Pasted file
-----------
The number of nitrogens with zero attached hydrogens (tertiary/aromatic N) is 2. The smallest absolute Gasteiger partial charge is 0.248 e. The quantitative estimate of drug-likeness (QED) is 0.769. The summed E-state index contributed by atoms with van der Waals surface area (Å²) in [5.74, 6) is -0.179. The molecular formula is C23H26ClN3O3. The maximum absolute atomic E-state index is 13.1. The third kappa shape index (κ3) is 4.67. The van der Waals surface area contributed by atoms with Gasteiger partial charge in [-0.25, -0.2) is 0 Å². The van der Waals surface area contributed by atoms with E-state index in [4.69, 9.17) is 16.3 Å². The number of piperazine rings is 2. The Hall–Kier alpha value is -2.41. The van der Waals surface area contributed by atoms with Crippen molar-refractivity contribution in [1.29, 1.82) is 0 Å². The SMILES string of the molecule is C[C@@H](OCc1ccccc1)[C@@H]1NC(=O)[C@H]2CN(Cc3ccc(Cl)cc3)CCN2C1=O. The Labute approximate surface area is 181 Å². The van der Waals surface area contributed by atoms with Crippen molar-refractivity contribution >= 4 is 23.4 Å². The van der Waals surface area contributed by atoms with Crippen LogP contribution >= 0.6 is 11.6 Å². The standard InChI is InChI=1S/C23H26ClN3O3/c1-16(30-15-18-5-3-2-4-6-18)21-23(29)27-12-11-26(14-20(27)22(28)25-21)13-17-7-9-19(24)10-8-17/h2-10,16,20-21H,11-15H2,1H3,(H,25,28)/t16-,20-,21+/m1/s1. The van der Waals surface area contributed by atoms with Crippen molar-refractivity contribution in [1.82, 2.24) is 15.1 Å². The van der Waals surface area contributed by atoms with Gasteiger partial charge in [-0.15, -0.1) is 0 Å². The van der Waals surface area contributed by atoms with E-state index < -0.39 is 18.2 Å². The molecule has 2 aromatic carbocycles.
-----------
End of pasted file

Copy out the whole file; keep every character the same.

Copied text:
The number of nitrogens with zero attached hydrogens (tertiary/aromatic N) is 2. The smallest absolute Gasteiger partial charge is 0.248 e. The quantitative estimate of drug-likeness (QED) is 0.769. The summed E-state index contributed by atoms with van der Waals surface area (Å²) in [5.74, 6) is -0.179. The molecular formula is C23H26ClN3O3. The maximum absolute atomic E-state index is 13.1. The third kappa shape index (κ3) is 4.67. The van der Waals surface area contributed by atoms with Gasteiger partial charge in [-0.25, -0.2) is 0 Å². The van der Waals surface area contributed by atoms with E-state index in [4.69, 9.17) is 16.3 Å². The number of piperazine rings is 2. The Hall–Kier alpha value is -2.41. The van der Waals surface area contributed by atoms with Crippen molar-refractivity contribution in [1.29, 1.82) is 0 Å². The SMILES string of the molecule is C[C@@H](OCc1ccccc1)[C@@H]1NC(=O)[C@H]2CN(Cc3ccc(Cl)cc3)CCN2C1=O. The Labute approximate surface area is 181 Å². The van der Waals surface area contributed by atoms with Crippen molar-refractivity contribution >= 4 is 23.4 Å². The van der Waals surface area contributed by atoms with Crippen LogP contribution >= 0.6 is 11.6 Å². The standard InChI is InChI=1S/C23H26ClN3O3/c1-16(30-15-18-5-3-2-4-6-18)21-23(29)27-12-11-26(14-20(27)22(28)25-21)13-17-7-9-19(24)10-8-17/h2-10,16,20-21H,11-15H2,1H3,(H,25,28)/t16-,20-,21+/m1/s1. The van der Waals surface area contributed by atoms with Crippen molar-refractivity contribution in [1.82, 2.24) is 15.1 Å². The van der Waals surface area contributed by atoms with Gasteiger partial charge in [-0.15, -0.1) is 0 Å². The van der Waals surface area contributed by atoms with E-state index < -0.39 is 18.2 Å². The molecule has 2 aromatic carbocycles.